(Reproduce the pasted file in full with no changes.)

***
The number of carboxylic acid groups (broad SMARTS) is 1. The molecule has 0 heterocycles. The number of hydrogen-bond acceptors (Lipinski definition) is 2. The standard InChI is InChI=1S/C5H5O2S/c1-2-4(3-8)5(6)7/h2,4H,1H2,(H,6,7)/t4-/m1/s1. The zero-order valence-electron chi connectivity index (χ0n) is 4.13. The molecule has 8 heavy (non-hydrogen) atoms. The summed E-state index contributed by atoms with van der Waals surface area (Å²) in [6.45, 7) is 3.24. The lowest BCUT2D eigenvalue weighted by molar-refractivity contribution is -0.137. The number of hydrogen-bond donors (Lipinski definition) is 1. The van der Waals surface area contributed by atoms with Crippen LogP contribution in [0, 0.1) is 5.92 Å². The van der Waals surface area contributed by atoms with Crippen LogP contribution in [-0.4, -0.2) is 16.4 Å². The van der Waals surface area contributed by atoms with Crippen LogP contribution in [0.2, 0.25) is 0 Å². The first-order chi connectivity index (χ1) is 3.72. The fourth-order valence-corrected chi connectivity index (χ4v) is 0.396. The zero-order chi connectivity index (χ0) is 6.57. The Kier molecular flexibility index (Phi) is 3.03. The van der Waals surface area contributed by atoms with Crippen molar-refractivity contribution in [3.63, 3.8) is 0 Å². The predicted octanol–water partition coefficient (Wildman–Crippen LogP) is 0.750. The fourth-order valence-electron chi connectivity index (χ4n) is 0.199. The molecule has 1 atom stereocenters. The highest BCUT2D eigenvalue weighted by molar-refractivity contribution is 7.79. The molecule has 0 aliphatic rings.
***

The number of carboxylic acid groups (broad SMARTS) is 1. The molecule has 0 heterocycles. The number of hydrogen-bond acceptors (Lipinski definition) is 2. The standard InChI is InChI=1S/C5H5O2S/c1-2-4(3-8)5(6)7/h2,4H,1H2,(H,6,7)/t4-/m1/s1. The zero-order valence-electron chi connectivity index (χ0n) is 4.13. The molecule has 8 heavy (non-hydrogen) atoms. The summed E-state index contributed by atoms with van der Waals surface area (Å²) in [6.45, 7) is 3.24. The lowest BCUT2D eigenvalue weighted by molar-refractivity contribution is -0.137. The number of hydrogen-bond donors (Lipinski definition) is 1. The van der Waals surface area contributed by atoms with Crippen LogP contribution in [0, 0.1) is 5.92 Å². The van der Waals surface area contributed by atoms with Crippen LogP contribution in [-0.4, -0.2) is 16.4 Å². The van der Waals surface area contributed by atoms with Crippen LogP contribution in [0.2, 0.25) is 0 Å². The first-order chi connectivity index (χ1) is 3.72. The fourth-order valence-corrected chi connectivity index (χ4v) is 0.396. The zero-order chi connectivity index (χ0) is 6.57. The Kier molecular flexibility index (Phi) is 3.03. The van der Waals surface area contributed by atoms with Crippen molar-refractivity contribution in [3.63, 3.8) is 0 Å². The predicted octanol–water partition coefficient (Wildman–Crippen LogP) is 0.750. The fourth-order valence-electron chi connectivity index (χ4n) is 0.199. The molecule has 1 atom stereocenters. The highest BCUT2D eigenvalue weighted by molar-refractivity contribution is 7.79. The molecule has 0 aliphatic rings.